Craft Section

How to Make Your Own Trees

by Steve Page

Eye-catching scenery makes a fantasy game come alive. Good scenery does not have to be expensive or complicated. Many good scenery projects involve basic tools, methods and techniques. Let's take trees for example.
Laying out a 4'X4' table for Warlord, for a game set in the Elf Kingdom of Tirithilia could require up to 50 trees to look good, at $2-4 per tree, commercially produced, trees might be out of your budget. Here's how to make a variety of trees for less than $1 apiece. It's easy and fun and remember, all the money you save can go for minis!


  • Zona saw
  • side cutters
  • pin vise or rotary tool with needle-size drill bits
  • old brushes (for glue)


  • soft floral wire (approx. 22 gauge)
  • bamboo chopsticks
  • poker chips
  • Woodlands Scenics foliage Clusters (various colours)
  • large washers
  • 1/2''-1" blue styrofoam
  • clay
  • glue (white glue and Super Glue) tacky glue
  • sand
  • flock
  • assorted paints

There are several early decision to make:
  1. Do you want your trees individually based, or in groups? Both methods have merit. Individual trees can be set up in any configuration. Groups are more stable. Single trees will be mounted on washer-weighted poker chips, groups on blue foam "hillocks".
  2. Do you want pines or shade trees? Pines employ chopsticks for the trunks and wires for the branches. Shade trees use twigs.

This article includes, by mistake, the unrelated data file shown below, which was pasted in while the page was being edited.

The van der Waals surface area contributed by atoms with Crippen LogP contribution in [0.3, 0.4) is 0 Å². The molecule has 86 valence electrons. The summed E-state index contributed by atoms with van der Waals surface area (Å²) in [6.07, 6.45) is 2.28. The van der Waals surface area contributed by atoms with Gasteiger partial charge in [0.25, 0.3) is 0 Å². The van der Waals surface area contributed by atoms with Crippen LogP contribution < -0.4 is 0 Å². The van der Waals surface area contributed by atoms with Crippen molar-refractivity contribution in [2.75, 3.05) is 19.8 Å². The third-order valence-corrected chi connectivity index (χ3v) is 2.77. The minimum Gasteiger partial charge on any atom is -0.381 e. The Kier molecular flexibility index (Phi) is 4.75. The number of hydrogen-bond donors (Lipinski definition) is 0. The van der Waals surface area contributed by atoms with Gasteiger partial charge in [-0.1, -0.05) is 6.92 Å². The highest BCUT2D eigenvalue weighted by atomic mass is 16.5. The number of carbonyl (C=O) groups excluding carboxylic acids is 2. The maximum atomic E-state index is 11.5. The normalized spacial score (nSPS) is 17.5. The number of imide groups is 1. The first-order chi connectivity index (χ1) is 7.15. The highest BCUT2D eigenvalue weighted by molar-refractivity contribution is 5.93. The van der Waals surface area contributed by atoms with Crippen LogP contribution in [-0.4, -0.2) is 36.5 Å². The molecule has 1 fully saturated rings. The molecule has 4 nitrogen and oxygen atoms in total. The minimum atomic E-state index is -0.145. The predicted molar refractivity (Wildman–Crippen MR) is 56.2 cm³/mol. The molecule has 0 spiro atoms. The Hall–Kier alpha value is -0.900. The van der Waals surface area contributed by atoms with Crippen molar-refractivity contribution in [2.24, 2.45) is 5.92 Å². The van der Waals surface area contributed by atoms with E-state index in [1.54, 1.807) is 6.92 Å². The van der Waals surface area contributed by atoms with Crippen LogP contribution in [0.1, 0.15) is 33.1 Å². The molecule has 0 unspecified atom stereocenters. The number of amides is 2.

Let's start with a single pine. We glue two washers to the poker chip for base weight. After the glue dries, select a chopstick and cut it to the length desired with the razor saw. This one is about five inches tall. Use the pin vise or rotary tool to drill six to eight holes in the "trunk". Then use the Super Glue to fasten the trunk into the hole in the washers on the poker chip base. Once the glue is dry, the gaps in the hole can be filled with clay. Next, using an old brush, apply a good coat of white glue to the entire poker chip base, then while the glue is still wet, cover it in clean sand. Allow to dry.
A "twig" shade tree is based identically. Cut the "twiglets" to simulate branches. You now have two trunks ready to paint. One effect you may desire that I use is to spray my "chopstick trees" with grey auto primer. My twig trees I leave natural.

Foliage clumps can be torn to any size desired. Use a tacky craft glue to attach clumps to the ends of the twig or wire "branches". It doesn't take alot of foliage to make an effective tree.
The sand-coated base can now be painted or flocked in the style you prefer. I like to use static-grass on mine.

For groups of trees, dispense with the poker chips and use sections of blue foam drilled with holes for your trunks. Be sure to sand and flock your foam group-base BEFORE "planting" your trees. Also be sure to leave room for figures and your players' hands to move around among your grouped trees. A warning about blue styrofoam, NEVER use spray paint or Super Glue on styrofoam. It WILL dissolve the foam on contact.
If you want added detail, Sculpey can be used to make roots for your trees and also to sculpt small tree-stumps. Small beads can be glued in the shade trees to represent fruit.

Here's a close-up of one of my tree groups, arranged into a druid-ring with a standing stone at the centre.

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